I just read your article and had a couple of things that I would want the next president to know as well:
- How much of what we are doing in Central Asia is motivated by the "War on Terror" and how much is jockeying for control of the world's remaining oil reserves?
- To the extent that we are trying to monopolize the oil in the Persian Gulf and Caspian Sea Basin, how much of that is for our national security and how much is strictly for the benefit of oil companies?
- How could Russia potentially retaliate for our efforts to take over the export routes from the Caspian Basin? Would it hurt our national security to leave that to the Russians in exchange for their traditional posture of leaving us the Persian Gulf?
- If we were Russia or China, how would we respond to the United States trying to take control of the two major oil producing regions in the world? Why should we expect Russia or China to respond differently than we would in that position?
- Which business interests are using our foreign policy apparatus to enrich themselves while enflaming animosity in other countries toward the United States? What would our foreign policy look like and how much would we save if we didn't use our military and diplomats as their enforcers? How can we disentangle those business interests from our government and neuter their influence?
- What do we gain by leaving the Israel-Palestine conflict an open wound? Are we just the victims of the best lobbying effort ever, or are we getting something out of it like using Israel as the bad cop and possible having them as a scapegoat when things finally fall apart in the Persian Gulf?
- If a bipolar Cold War produced relative stability for decades, why can't we have a stable multi-polar peace, that gave us, Russia, China, and Europe spheres of influence?
- For you generals and intelligence analysts old enough to have lived through the Cold War, can you tell me with a straight face that Iran or any other country would be stupid enough to use nukes on us or give them to terrorists who might when we have 10,000 warheads to retaliate with and are the only country who has demonstrated the willingness to use them?
- The same question on a smaller scale applies to Israel: how exactly would a nuclear armed Iran be a threat to Israel when Israel has several hundred nukes to respond with, a handful of which could take out all the major cities in Iran?
- What was in those classified pages about Saudi Arabia in the Joint Congressional Inquiry into 9/11's report? Even without those pages being released, there is far more evidence of Saudi government involvement in 9/11 than either of the two countries we invaded, Iraq and Afghanistan. Why did the Bush administration let them off the hook?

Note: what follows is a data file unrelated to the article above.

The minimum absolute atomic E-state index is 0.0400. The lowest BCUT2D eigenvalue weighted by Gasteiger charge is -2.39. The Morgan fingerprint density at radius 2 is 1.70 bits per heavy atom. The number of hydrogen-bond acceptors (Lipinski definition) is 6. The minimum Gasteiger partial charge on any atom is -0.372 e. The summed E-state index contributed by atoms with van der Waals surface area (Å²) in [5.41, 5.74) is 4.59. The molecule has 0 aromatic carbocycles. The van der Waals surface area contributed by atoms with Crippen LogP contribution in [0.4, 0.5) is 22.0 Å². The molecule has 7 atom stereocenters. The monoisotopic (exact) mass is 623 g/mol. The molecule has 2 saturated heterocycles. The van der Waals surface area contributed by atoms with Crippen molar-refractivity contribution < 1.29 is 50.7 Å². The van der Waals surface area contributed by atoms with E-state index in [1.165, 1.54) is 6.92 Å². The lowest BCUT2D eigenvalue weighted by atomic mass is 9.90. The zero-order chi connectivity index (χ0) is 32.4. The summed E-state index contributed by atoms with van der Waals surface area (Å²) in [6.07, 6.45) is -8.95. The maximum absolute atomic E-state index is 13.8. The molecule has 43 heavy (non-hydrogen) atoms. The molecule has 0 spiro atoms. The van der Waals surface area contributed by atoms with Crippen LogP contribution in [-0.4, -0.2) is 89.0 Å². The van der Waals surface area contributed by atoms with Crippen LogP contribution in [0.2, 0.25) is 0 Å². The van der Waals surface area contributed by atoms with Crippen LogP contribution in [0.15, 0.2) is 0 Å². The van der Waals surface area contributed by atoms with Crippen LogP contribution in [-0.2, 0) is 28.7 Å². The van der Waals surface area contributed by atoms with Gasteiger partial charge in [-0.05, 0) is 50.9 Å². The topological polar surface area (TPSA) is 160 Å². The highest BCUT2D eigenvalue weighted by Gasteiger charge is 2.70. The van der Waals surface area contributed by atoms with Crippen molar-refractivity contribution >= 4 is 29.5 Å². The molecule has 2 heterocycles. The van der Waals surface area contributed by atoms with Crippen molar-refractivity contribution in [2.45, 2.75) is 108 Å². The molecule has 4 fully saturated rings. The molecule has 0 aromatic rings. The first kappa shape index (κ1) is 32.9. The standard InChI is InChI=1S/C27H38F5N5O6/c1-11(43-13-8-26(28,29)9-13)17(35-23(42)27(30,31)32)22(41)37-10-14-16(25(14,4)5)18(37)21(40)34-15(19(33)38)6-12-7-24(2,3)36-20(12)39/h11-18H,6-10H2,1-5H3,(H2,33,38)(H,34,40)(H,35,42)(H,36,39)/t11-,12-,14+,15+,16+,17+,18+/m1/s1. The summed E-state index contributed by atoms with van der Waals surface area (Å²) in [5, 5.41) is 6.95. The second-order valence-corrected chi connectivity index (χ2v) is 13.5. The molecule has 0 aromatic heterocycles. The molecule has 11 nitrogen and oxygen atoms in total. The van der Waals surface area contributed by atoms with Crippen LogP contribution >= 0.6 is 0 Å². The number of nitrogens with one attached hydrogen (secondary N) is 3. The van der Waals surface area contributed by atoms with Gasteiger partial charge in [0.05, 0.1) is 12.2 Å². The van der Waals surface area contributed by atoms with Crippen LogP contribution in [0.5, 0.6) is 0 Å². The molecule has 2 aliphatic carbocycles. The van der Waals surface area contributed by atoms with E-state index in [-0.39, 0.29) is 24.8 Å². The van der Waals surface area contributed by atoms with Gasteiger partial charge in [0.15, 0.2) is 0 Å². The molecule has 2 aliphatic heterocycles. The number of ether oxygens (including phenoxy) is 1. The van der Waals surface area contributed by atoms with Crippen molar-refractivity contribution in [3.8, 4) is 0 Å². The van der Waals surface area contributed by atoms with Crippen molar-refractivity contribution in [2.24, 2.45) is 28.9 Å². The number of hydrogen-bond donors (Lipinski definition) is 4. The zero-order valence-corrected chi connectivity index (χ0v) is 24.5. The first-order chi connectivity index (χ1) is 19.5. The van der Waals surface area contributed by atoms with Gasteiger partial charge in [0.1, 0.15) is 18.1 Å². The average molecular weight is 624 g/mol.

The frustration I have with all of these questions is that these are not part of the public debate, and instead we hear our elected leaders talk in childish terms of chasing terrorists, WMD (wasn't the old NBC acronym more precise and less alarmist?), or spreading democracy. We ignore each of those three things when it suits our perceived interests. We don't care about Saudi terrorists or their lack of democracy, and we clearly don't care about nukes in Pakistan, India, or Israel. So other interests are in play that aren't in the debate.
- What are the various "off the books" covert activities involving American business and government operatives, whose interests do they serve, and how can we keep them from creating incidents to steer our foreign policy?
I guess American politicians keep doing it because it works on the American public, but it makes us, and even the politicians themselves, look retarded in the eyes of the rest of the world.
I'm embarrassed to say I forgot to send Ray a pretty big one:
- To the extent that we have any real interest in strategic access to Iraq's oil, how has the Bush effort to gain favorable terms for US oil companies at the Iraqis expense hurt us there, and what can we do to gain the trust of Iraqis?
Friday, November 07, 2008
Questions Obama must ask intel briefers to separate bullshit from reality
Ray McGovern, former CIA analyst and presidential briefer posted some question he thought Obama should ask his intel briefers. This inspired me to come up with a list of question of my own, designed to separate the embarrassing, childish propaganda of the Bush administration from our real foreign policy goals and challenges, and send this email to McGovern: